Considerable evidence, from animal and human studies, suggests that ASD is accompanied by overexcitation of the brain’s neural circuits, due to either an increase in excitatory neuron signaling or a decrease in inhibitory signaling.

“This E/I imbalance alters the way the brain processes information and regulates behavior,” Dr. Hollander says. “The imbalance triggers seizures, and we believe it’s also responsible for the core ASD symptoms that we can’t treat effectively yet. So we look for interventions that show promise for correcting the E/I imbalance and, hopefully, easing the symptoms of people with ASD.”

As his colleague Bonnie P. Taylor, Ph.D., assistant professor of psychiatry and behavioral sciences at Einstein, puts it: “We’re open to testing therapies that look promising. New therapies for kids who have ASD are urgently needed. So if there’s a rationale for a treatment and we’re confident that it’s safe, we’ll figure out a way to develop a trial.”

A child who has autism works on an IQ test at the Einstein campus under the supervision of Dr. Bonnie P. Taylor.

Easing Irritability

Risperidone and aripripazole have been approved by the FDA for treating irritability related to ASD. Both were originally approved as antipsychotic medications and can have serious side effects, including significant weight gain. Dr. Hollander realized that valproate, a drug approved for treating seizures in epilepsy, might be a better alternative.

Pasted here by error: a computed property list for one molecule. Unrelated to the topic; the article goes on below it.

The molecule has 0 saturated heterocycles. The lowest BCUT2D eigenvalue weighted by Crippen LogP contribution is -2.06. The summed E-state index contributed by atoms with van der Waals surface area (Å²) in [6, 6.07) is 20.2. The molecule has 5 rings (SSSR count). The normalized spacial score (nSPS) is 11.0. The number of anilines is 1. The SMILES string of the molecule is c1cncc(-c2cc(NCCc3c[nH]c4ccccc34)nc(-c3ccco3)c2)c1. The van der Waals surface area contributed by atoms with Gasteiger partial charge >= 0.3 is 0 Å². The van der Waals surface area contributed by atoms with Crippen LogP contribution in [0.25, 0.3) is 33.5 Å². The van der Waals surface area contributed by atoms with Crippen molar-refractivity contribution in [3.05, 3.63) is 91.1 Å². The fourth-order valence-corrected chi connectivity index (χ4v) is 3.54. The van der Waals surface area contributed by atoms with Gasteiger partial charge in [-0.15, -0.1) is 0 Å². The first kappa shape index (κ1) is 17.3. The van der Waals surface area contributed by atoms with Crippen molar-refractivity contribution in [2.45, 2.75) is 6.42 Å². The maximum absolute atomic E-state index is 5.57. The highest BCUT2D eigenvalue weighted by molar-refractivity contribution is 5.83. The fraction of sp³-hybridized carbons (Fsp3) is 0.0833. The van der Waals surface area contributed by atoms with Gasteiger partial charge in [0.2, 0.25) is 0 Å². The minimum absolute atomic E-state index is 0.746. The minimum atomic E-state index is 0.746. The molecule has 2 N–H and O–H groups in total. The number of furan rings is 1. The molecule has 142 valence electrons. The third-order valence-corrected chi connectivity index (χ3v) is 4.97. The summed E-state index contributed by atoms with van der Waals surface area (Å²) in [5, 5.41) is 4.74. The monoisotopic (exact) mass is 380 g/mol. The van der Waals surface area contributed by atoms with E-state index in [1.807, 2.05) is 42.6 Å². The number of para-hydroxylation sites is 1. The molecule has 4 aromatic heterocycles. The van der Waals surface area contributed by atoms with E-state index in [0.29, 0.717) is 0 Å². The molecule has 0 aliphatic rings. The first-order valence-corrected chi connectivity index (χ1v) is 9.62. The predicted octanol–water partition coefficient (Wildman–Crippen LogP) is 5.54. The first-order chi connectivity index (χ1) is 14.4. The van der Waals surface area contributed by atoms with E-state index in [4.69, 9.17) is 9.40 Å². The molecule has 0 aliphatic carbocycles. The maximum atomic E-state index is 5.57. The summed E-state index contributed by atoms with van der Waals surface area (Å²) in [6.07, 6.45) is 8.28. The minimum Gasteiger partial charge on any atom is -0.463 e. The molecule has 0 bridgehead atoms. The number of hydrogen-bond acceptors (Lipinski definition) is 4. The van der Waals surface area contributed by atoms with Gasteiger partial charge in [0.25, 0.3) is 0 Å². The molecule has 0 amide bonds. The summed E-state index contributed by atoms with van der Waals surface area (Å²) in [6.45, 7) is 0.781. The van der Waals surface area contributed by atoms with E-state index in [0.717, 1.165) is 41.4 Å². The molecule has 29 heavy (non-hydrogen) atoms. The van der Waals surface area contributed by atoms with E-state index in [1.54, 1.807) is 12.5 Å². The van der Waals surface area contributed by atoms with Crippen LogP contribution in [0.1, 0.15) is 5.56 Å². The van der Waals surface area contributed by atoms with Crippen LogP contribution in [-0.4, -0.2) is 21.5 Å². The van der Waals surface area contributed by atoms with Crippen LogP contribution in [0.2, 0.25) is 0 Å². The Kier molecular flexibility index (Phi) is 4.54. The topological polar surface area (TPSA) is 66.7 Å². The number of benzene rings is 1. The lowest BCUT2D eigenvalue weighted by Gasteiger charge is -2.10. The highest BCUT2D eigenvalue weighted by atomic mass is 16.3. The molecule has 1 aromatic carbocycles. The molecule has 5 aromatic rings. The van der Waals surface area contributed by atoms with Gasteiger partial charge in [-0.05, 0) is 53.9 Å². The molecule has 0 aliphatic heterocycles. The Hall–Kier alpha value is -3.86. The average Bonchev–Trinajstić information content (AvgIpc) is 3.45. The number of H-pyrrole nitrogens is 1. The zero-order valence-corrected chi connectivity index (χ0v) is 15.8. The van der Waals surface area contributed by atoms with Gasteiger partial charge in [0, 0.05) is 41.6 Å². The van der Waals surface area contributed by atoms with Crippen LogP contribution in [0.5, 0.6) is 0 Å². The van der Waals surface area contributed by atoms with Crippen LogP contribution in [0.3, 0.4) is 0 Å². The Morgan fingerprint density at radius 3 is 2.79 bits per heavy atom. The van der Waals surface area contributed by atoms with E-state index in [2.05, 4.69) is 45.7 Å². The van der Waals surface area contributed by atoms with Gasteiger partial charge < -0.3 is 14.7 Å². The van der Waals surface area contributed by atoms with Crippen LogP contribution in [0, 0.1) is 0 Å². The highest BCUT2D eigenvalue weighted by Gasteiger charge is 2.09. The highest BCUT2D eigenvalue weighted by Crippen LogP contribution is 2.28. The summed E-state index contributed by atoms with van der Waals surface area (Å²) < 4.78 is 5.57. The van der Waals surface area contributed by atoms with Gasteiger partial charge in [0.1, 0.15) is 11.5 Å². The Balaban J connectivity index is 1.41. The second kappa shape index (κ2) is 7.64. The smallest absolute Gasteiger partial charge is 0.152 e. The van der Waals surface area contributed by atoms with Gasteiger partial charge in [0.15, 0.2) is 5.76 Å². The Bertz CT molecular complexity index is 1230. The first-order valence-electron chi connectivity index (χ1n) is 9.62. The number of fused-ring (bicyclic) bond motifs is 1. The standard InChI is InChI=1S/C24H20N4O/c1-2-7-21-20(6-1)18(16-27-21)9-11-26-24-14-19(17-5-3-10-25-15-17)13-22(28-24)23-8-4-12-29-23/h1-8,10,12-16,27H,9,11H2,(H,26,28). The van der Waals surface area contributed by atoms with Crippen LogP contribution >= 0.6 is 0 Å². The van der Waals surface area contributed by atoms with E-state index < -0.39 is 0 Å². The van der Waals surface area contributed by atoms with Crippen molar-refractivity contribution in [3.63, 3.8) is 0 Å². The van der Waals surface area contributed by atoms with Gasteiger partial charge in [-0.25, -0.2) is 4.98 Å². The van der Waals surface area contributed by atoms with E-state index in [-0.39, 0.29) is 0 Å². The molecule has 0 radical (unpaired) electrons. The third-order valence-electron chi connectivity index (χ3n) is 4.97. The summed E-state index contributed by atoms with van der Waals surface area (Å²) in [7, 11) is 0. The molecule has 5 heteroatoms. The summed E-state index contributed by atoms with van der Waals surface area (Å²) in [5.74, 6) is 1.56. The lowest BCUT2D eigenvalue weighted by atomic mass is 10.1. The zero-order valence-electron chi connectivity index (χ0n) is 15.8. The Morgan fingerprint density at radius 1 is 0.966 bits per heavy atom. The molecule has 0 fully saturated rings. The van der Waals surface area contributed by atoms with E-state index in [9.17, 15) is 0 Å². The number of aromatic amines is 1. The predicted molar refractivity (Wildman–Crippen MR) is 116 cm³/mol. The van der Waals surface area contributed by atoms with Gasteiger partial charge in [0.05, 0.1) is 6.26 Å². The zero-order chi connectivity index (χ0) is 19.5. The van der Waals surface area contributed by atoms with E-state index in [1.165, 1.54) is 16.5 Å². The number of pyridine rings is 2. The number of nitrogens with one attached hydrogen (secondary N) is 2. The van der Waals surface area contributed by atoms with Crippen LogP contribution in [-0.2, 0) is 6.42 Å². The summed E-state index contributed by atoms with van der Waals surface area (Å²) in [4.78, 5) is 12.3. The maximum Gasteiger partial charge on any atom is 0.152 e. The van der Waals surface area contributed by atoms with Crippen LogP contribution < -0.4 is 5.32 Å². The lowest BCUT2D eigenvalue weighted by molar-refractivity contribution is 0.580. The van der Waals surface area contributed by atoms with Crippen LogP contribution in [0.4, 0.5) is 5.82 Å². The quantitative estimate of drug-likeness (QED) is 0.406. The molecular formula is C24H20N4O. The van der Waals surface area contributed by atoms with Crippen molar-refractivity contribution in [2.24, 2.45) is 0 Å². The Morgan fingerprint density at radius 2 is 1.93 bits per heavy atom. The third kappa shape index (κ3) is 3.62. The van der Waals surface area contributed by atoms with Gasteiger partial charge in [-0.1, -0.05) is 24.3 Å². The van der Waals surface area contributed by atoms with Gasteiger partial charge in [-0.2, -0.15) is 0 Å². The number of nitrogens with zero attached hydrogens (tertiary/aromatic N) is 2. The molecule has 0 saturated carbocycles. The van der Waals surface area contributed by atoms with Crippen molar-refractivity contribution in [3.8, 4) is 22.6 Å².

For one thing, valproate may normalize the E/I balance, since it appears to work by raising levels of gamma aminobutyric acid, a neurotransmitter that inhibits neuron signaling in the brain. And in studies involving other conditions, the drug relieved symptoms also found in ASD—reducing aggression in people with borderline personality disorder, for example. Similar drugs have proved to be useful in treating disorders with repetitive and impulsive features, such as compulsive gambling and binge eating.

Dr. Hollander and his colleagues have conducted two randomized, placebo-controlled clinical trials assessing valproate’s effectiveness in treating ASD patients, primarily children and adolescents. Both trials found that valproate was significantly more effective than a placebo in relieving repetitive behaviors and irritability and agitation in people with ASD. Valproate, however, is no panacea for those symptoms. It can have significant side effects of its own, including weight gain, liver inflammation, and tremor.

Oxytocin is a peptide hormone secreted by the pituitary gland. It floods the bloodstreams of mothers giving birth, facilitating uterine contractions and stimulating milk letdown for breast-feeding. Oxytocin also plays a crucial role in so-called affiliative behaviors: It helps initiate the emotional bond between mother and infant, for example, and enhances the social attachments connecting friends and lovers.

In the 1990s, several researchers proposed that abnormalities in the oxytocin system might play a role in ASD, which typically involves poor social skills. Dr. Hollander was the first to study that possibility, in a double-blind, placebo-controlled trial whose results were published in 2003. His oxytocin-related research led directly to a phase 2 clinical trial now evaluating the first drug designed specifically to treat ASD.

“Studying oxytocin made sense to us,” Dr. Hollander says. “It had potential for improving the social deficits that are a core symptom of ASD. And it might help correct the E/I imbalance in ASD, since one of its modes of action involves strengthening signals sent by inhibitory neurons.”

Dr. Hollander’s clinical trials have found that oxytocin significantly reduced repetitive behaviors in people with ASD and made them better aware of social cues in conversation. But administering oxytocin is difficult: The protein must usually be given intravenously or intranasally, since it’s broken down in the gut when swallowed. To get around that problem, the Swiss pharmaceutical company Roche designed an oral ASD drug that boosts oxytocin’s effectiveness by blocking a chemical competitor called vasopressin.